It’s hard to think you’re not on a film set as you stroll through the cobbled streets of Honfleur in Normandy. It’s just 15 minutes drive from the Le Havre ferries or 3 hours from the Eurotunnel. Either way you have to pass the modern industrial low lights of the ferry port area before crossing La Seine into another more timeless world.
There’s several large open air car parks near the harbour, which is precisely where you want to be. Then zip up your coat and remove your camera lens cap, when walking around Honfleur you can hardly point the camera in the wrong direction.
Comfy shoes are key when visiting Honfleur, even wedges can be tricky.
There are several museums in Honfleur. This is just off the harbour and a good excuse to get out the cold.
These ancient streets are have such a romantic feel to me and you see lots of couples arm in arm.
I do love an old dangley sign! Art is a big thing here in Honfleur. Hardly surprising when it must have been inspiring artists for 100s of years. Slightly surprising to me is that modern art is very much a thing here too.
A view of the harbour from a side street. The harbour is full of cafes, restaurants as well as art galleries.
View of the north side, the Quai Sainte Catherine, with it’s tall thin wooden buildings (once houses) dating back to the 1600’s. Now they are almost entirely cafes and restaurants.
It’s hypnotic staring at the water…
Stone buildings of the south side which is called the Quai Saint-Etienne, after the church there.
The back of my favourite tea room in Honfleur. It’s a China meets Normandy affair hinting perhaps to a time when Merchant boats would bring in tea from China into the harbour. They also do the best hot chocolate ever – its thick and deeply rich.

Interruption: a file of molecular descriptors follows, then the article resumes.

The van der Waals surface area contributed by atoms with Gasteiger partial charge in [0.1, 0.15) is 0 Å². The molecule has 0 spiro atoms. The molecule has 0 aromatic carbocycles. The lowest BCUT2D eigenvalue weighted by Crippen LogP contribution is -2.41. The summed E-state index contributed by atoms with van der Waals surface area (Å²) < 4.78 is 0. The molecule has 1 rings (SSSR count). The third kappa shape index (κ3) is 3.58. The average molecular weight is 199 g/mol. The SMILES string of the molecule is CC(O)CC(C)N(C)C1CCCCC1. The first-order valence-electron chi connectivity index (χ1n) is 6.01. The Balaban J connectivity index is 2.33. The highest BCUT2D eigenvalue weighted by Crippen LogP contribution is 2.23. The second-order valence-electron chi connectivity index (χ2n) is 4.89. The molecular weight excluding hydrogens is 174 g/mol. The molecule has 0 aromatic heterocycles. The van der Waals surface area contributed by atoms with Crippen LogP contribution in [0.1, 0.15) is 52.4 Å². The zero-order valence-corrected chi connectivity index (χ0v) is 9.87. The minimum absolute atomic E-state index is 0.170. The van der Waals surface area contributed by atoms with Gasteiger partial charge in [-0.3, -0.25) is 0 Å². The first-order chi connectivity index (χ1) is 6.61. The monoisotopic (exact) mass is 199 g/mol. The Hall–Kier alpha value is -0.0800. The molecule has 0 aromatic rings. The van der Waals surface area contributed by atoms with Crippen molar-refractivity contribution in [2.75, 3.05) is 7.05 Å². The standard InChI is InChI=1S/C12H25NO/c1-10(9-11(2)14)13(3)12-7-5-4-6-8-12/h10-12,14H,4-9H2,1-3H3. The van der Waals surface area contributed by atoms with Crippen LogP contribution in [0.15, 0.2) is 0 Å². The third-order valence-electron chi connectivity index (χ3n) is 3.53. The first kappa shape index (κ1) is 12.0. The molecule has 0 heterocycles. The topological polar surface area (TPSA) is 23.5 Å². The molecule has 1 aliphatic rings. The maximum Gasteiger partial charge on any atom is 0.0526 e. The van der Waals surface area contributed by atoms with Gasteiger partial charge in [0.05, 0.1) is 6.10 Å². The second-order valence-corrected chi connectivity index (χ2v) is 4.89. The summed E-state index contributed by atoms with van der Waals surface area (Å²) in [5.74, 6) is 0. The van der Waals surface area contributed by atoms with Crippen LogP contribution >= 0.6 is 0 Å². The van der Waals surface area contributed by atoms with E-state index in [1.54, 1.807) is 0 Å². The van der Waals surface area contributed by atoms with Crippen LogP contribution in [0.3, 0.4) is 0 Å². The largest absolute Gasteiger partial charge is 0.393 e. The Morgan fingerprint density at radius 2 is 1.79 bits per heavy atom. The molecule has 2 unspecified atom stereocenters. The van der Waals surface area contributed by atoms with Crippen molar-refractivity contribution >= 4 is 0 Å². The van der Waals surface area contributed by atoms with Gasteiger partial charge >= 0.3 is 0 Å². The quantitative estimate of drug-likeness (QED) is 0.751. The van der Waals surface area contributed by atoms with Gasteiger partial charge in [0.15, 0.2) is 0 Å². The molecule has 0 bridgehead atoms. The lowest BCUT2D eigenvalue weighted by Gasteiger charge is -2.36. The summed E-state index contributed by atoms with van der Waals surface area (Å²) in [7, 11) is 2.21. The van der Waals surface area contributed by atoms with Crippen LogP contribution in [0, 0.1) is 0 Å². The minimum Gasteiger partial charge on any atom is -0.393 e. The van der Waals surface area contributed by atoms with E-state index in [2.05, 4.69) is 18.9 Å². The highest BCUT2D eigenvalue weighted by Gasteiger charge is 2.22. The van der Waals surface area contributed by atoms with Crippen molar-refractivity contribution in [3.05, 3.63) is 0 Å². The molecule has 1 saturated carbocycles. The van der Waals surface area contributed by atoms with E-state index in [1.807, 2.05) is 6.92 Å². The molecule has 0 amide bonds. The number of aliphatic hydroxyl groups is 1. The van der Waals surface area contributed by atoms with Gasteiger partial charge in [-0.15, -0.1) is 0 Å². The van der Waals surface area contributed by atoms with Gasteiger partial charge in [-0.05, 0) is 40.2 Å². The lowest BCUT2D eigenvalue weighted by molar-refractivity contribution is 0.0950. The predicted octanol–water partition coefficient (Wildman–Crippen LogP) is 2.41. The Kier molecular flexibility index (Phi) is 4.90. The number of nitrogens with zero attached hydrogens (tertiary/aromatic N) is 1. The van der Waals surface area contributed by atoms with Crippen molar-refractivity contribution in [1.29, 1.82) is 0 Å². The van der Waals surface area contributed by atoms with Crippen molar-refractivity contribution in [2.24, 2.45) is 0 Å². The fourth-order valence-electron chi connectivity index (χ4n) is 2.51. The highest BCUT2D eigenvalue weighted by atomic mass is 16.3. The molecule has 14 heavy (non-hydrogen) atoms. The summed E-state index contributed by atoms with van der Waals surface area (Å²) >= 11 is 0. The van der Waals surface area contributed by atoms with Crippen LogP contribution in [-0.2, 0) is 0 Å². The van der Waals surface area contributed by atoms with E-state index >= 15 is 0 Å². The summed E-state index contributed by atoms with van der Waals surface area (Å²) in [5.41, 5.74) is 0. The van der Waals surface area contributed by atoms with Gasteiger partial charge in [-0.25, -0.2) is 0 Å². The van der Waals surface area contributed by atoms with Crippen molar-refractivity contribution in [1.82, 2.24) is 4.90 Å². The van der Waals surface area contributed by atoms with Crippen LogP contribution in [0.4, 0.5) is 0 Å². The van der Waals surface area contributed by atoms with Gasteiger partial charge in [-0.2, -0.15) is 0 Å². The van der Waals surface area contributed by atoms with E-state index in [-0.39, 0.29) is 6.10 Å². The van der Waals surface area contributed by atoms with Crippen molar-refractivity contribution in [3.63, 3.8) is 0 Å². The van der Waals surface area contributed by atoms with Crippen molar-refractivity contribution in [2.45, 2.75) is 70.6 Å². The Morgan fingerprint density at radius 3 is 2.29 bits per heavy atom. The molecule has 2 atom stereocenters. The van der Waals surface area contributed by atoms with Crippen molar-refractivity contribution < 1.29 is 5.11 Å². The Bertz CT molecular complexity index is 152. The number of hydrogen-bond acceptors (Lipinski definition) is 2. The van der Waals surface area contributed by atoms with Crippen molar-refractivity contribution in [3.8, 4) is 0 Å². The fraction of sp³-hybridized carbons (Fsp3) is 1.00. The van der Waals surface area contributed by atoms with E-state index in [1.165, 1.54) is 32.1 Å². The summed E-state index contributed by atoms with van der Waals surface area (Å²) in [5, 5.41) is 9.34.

At the front tea cups, pots and other tea related products are prettily displayed in their store.
Getting cold and hungry we head into the right side which takes you straight into the tearoom.
They sell French patisserie, but this is the counter I gravitate towards. I never could resist a fruit crumble.
The owner warms it up and I chose vanilla cream on the side. For me, this is worth the trip alone, but as I say, I really do love a fruit crumble and this one is perfection.
Nicely warmed through we explore more of the streets.
This is an artist at the door of his gallery. He’s having a break and joins his little Westie who sits and people watches at the door.
I love dogs even more than crumble and can’t resist saying hello.
It’s obviously a thing for artists and other shop owners to have their dogs with them at work here in Honfleur. They seem perfectly happy to sit and watch the world go by.
The clock tower sits opposite the entrance to the Sainte-Catherine church. It’s the largest church made out of wood in France. There are a lot of slate covered roofs here.
I’m told it used to wobble, which would explain the extra support!
The streets are narrow and the buildings tall and beautifully worn. It gives a a cozy charm. The shops are stuffed full of local produce, art and crafts and there are plenty of restaurants to check out as you wander by. If you love Calvados you will be in 7th heaven.
Even the side alleys are narrow!
These beautiful turrets form the top part of the gate of the city and is part of the fortifications attached to the 18th century lieutenancy building (la Lieutenance) which is at the entrance to the old harbour. and the former home of the Governor of Honfleur.
The northern side is the best place to sit and people watch. There are lots of of activity as groups and couples take photos of the boats and selfies.
It’s a good place to rest for a while. Some allow you to sit and just drink but others you have to order food. This time of year (winter) many have their plastic protection from the weather but we found one without.
Gazing through the masts and ropes of the boats…
A another view of the north side.
Their saturday morning market is wonderful and I found it rather brilliant watching the French boldly sniff and taste their way through the produce. This man took selling his bread very personally and when later we brought bread from him told us if we wrapped it in plastic (god forbid) the bread would tell him. There’s passion for you.
This French lady’s glove is off – she means to get in there…
My husband and son loving every minute with the butcher. It was beef bourguignon that night.
What a beauty it is at night…
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